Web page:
Quote accurately from a text when explaining what the text says explicitly and when drawing inferences and/or making generalizations from the text. Answer questions to demonstrate understanding of a text, referring explicitly to the text as the basis for the answers. Review Kojo’s story with the students by asking these “Because” questions: 1. Informational sources have unique purposes. — Roald Dahl. Recognize the difference between basic needs and wants. This lesson plan is designed for teaching grades 3 and 4.

Validity of information must be established. Summarize the main points of written text read aloud or information presented in diverse media and formats, including visually, quantitatively, and orally.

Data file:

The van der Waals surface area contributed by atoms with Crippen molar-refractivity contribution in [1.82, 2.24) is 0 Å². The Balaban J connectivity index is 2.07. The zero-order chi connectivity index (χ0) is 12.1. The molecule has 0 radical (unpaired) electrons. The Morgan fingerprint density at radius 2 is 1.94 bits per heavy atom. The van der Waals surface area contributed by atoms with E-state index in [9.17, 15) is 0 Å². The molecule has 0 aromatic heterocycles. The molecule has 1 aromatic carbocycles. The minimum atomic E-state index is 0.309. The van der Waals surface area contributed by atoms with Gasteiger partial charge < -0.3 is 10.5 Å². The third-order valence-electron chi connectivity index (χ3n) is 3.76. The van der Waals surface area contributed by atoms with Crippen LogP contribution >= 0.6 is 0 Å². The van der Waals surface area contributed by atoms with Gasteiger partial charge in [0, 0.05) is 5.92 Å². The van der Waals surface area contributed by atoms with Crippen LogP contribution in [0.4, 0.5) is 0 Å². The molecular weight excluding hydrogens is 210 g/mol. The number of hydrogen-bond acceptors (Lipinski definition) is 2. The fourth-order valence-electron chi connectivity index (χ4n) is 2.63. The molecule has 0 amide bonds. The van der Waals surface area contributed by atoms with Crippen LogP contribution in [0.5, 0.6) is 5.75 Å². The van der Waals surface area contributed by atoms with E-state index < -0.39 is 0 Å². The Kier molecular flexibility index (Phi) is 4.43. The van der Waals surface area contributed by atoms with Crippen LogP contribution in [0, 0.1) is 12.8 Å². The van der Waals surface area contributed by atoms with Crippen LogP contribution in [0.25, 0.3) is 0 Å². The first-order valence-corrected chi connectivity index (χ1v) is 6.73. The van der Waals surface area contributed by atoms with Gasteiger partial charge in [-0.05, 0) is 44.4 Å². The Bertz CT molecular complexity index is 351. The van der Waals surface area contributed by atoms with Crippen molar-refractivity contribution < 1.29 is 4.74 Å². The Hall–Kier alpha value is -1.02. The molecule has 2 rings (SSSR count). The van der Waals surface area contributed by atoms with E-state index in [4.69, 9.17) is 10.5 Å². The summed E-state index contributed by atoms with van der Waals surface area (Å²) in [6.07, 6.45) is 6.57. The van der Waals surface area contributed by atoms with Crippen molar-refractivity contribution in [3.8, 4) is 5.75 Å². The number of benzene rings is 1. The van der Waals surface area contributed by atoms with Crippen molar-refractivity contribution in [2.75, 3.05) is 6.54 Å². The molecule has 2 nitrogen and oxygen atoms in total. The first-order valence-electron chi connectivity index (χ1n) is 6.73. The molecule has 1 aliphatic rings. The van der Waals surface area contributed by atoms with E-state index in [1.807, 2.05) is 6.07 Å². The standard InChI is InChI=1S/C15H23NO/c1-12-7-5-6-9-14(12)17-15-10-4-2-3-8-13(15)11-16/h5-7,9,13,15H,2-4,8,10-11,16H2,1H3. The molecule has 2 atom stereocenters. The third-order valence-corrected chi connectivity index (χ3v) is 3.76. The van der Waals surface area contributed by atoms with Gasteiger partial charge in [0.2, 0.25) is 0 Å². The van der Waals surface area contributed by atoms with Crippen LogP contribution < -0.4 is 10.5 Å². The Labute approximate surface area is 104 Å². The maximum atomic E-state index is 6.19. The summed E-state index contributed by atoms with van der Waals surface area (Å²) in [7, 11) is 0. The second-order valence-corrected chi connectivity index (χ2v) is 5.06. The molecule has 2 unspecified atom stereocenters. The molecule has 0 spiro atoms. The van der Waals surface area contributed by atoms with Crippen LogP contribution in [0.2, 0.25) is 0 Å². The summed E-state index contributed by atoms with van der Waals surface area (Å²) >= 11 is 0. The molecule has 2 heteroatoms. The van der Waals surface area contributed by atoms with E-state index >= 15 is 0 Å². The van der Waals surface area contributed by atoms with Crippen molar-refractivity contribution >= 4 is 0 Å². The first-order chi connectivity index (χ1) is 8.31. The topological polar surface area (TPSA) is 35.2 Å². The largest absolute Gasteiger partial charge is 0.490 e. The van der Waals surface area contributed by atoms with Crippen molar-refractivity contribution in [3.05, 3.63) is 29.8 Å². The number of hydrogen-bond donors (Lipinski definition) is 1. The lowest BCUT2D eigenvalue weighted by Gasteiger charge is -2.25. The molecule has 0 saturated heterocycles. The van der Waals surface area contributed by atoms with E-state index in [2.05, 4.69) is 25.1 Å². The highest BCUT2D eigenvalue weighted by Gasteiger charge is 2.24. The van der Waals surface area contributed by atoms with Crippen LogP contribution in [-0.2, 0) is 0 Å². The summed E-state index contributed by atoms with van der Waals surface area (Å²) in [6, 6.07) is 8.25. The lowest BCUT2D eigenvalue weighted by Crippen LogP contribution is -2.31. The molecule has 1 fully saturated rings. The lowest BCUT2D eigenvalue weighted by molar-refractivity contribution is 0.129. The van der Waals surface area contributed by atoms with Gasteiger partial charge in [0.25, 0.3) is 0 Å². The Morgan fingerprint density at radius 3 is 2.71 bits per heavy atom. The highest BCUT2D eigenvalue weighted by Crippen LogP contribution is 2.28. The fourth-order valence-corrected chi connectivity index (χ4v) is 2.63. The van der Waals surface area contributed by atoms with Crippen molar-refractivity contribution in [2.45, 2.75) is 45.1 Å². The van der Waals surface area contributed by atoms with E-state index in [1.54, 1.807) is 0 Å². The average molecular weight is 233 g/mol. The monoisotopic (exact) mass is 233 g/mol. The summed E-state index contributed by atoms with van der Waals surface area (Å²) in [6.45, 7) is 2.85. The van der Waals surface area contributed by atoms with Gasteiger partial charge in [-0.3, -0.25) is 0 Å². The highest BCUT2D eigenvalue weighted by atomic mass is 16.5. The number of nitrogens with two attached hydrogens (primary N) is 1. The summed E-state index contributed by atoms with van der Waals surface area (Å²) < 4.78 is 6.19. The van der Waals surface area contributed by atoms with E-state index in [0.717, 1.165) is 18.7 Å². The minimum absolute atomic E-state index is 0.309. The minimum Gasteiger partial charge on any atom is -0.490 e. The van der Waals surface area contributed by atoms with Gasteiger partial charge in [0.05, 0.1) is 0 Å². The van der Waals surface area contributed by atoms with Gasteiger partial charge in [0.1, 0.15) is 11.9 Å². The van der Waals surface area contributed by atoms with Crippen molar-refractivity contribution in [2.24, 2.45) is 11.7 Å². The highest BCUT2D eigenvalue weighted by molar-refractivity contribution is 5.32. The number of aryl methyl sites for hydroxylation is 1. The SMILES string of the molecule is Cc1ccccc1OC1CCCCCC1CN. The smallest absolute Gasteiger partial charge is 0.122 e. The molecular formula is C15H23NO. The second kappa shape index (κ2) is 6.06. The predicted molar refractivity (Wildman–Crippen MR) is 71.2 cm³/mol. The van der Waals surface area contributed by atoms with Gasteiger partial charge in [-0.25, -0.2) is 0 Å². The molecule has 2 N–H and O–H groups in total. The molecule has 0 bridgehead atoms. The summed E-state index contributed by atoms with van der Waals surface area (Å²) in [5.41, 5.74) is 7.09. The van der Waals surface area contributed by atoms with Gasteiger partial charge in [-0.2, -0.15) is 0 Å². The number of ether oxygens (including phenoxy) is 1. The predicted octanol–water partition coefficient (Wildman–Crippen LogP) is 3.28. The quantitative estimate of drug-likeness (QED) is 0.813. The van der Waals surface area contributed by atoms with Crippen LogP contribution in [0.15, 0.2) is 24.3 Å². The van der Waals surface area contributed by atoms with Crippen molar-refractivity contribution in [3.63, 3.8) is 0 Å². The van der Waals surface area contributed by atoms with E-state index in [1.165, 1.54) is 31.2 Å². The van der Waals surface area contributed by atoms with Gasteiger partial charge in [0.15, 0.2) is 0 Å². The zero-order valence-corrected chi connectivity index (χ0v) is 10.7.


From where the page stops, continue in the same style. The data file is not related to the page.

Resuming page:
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How One Small Loan Made a Big Difference- One Hen Inventive, Educating, Honorable, ... Read Aloud. Teachers: View the lesson plan using One Hen: How One Small Loan Made a Big Difference. Compare and contrast the themes, settings, and plots of stories written by the same author about the same or similar characters (e.g., in books from a series). Milway explains how one small loan given to a boy in Ghana can make a large difference later in his life. Determine a theme of a text from details in the text; summarize the text. Use context (e.g., cause/effect relationships and comparisons in text) as a clue to the meaning of a word or phrase. Book Finder c. Use the relationship between particular words (e.g., synonyms, antonyms, homographs) to better understand each of the words. Ask and answer questions to demonstrate understanding of a text, referring explicitly to the text as the basis for the answers. Explain the three basic questions all economic systems must answer. Encourage them to mix their words up.